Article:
Indian diplomat Devyani Khobragade’s transfer to India’s United Nations (UN) mission won’t provide her immunity from criminal charges, the US said on Thursday even as it became clear that the US isn’t planning to withdraw the charges.
India, however, didn’t resort to a hardening of its stand with government sources saying they are dealing with “higher level officials in the US on the issue” and hoped the issue will be resolved soon.
“The only question is what you do when something happens that is irksome, that is hurtful, that is unacceptable. We are going to find a solution. And I hope that we will find a solution,” external affairs minister Salman Khurshid said.
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Meanwhile, the US ambassador to India Nancy Powell met with senior officials in the South Block.
India was hoping to end the stand-off, described by some as the worst since 1971, with Khobragade’s transfer to the India’s permanent mission to the UN providing her full diplomatic immunity protecting her from prosecution.
The US, however, has said that “immunity would start on the date it’s conferred,” and not retroactively, as India has been claiming.
The case against Khobragade could also be dismissed if the judge is convinced of Khobragade’s changed immunity status.
Meanwhile, in a new twist to the case, it is now suspected that a senior US diplomat who had served in India, for whom the maid Sangeeta Richard’s father-in-law worked as a driver, may have helped her family escape to the US.
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The US has reacted by stating that Richard’s father-in-law was “privately employed” and not by the embassy or the government.
India has demanded an apology from the US for strip-searching Khobragade and a withdrawal of charges against her. US state department’s diplomatic security wing arrested Khobragade in New York on December 12 for alleged visa fraud in connection with her housekeeper. If convicted, she could get 15 years in jail.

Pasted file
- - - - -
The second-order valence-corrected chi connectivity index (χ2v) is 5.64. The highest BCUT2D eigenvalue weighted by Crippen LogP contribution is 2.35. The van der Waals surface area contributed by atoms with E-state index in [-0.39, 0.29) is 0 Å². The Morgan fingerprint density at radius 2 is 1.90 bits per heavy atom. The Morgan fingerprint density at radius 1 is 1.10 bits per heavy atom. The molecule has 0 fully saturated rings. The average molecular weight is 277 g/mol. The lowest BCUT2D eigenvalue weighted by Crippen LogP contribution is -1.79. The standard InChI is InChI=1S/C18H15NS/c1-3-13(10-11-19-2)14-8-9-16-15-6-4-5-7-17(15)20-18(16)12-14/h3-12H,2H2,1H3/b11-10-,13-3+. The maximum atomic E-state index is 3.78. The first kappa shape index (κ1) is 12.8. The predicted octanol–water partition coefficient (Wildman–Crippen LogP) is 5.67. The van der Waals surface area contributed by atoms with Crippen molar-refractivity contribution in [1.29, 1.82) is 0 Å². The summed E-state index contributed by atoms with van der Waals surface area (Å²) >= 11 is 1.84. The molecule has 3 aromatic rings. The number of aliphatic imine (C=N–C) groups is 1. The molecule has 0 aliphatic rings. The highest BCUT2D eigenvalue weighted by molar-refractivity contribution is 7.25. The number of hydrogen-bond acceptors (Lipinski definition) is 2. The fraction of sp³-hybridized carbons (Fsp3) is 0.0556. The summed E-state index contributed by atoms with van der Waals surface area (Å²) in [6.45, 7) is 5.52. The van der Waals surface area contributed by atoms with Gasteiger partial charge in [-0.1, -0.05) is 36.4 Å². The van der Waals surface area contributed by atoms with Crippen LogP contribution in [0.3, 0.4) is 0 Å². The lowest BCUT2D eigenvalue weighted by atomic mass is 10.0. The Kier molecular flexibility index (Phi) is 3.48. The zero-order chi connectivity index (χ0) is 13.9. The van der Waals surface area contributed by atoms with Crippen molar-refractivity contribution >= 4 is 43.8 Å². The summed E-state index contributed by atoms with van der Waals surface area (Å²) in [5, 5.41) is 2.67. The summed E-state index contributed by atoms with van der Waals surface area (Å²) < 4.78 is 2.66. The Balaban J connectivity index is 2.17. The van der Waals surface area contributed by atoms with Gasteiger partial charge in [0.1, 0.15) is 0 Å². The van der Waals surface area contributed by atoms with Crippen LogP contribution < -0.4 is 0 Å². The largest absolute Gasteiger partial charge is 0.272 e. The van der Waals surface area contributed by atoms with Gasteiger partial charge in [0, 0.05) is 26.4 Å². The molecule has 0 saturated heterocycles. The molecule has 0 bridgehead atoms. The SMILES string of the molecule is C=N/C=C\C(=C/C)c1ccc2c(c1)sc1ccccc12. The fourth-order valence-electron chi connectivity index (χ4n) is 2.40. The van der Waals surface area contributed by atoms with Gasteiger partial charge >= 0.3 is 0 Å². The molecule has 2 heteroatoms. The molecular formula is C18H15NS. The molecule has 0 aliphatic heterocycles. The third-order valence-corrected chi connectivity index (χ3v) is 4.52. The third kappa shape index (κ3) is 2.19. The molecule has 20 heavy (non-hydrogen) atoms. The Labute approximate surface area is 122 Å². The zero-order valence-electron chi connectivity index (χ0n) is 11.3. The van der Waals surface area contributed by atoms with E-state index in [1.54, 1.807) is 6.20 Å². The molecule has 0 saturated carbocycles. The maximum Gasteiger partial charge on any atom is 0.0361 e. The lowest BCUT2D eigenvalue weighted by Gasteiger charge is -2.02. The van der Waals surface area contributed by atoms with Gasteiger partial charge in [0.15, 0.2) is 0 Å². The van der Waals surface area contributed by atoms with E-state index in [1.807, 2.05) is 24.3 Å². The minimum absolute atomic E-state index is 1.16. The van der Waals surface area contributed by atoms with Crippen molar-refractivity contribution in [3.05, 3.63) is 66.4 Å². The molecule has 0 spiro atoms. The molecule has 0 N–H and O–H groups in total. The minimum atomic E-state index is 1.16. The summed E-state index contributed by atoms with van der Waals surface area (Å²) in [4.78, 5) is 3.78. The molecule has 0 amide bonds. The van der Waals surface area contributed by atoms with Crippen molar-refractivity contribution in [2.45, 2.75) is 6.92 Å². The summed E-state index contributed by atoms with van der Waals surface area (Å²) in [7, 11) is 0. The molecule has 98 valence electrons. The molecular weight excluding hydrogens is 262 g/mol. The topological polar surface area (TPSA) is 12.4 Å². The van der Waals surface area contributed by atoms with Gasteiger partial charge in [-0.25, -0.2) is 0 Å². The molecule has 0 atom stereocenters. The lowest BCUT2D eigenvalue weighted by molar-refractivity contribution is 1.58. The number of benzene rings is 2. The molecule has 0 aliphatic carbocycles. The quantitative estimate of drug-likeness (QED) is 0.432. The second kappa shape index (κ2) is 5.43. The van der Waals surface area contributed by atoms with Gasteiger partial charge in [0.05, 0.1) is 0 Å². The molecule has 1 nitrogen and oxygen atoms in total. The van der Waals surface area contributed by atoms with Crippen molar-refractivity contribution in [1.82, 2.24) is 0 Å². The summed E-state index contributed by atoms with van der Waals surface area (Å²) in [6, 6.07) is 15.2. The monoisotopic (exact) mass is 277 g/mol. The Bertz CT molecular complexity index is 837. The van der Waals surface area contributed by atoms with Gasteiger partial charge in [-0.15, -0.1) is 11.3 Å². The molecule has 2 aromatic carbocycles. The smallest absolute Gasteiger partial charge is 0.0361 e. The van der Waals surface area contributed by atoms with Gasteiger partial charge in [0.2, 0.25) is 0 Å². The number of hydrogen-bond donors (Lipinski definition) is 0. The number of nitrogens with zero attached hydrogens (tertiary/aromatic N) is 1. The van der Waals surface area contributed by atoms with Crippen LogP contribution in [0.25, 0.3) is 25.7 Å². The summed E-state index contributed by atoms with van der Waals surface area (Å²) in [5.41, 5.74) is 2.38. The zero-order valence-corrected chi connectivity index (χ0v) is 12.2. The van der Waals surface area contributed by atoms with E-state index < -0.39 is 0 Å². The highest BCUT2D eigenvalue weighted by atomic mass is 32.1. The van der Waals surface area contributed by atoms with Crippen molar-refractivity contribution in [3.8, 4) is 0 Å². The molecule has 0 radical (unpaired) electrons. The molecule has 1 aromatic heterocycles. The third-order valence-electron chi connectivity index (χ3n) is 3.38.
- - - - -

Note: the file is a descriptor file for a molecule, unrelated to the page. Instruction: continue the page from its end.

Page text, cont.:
Khobragade’s lawyer Daniel Arshack has been citing a state department guideline on immunity to claim his client will be protected proactively by the transfer to the UN.
The document issued by the state department’s bureau of diplomatic security in 2011 said, “Criminal immunity precludes the exercise of jurisdiction by the courts over an individual whether the incident occurred prior to or during the period in which such immunity exists.”
But state department spokesperson Marie Harf said she was not aware of this guideline -- “don’t even know what statute you’re looking at”, she said when it was read out to her at the daily briefing.
Even if the state department was right, India believes full immunity that comes with the transfer will protect Khobragade future prosecution for those same charges.
Lobbyists in Washington say there has been a hardening in stance within the US diplomatic community after India’s decision to remove security barricades protecting the US embassy in New Delhi. After the attack on the US embassy in Benghazi, Libya that led to the death of the ambassador, there is little tolerance on the security issue in Washington.
However, India is receiving support from corporate America with key representatives of US firms urging Washington to hold an internal investigation into Khobragade’s treatment and calling for the diplomatic security men involved to be suspended. State department officials, however, remained noncommittal.
(with inputs from Pramit Pal Chaudhuri)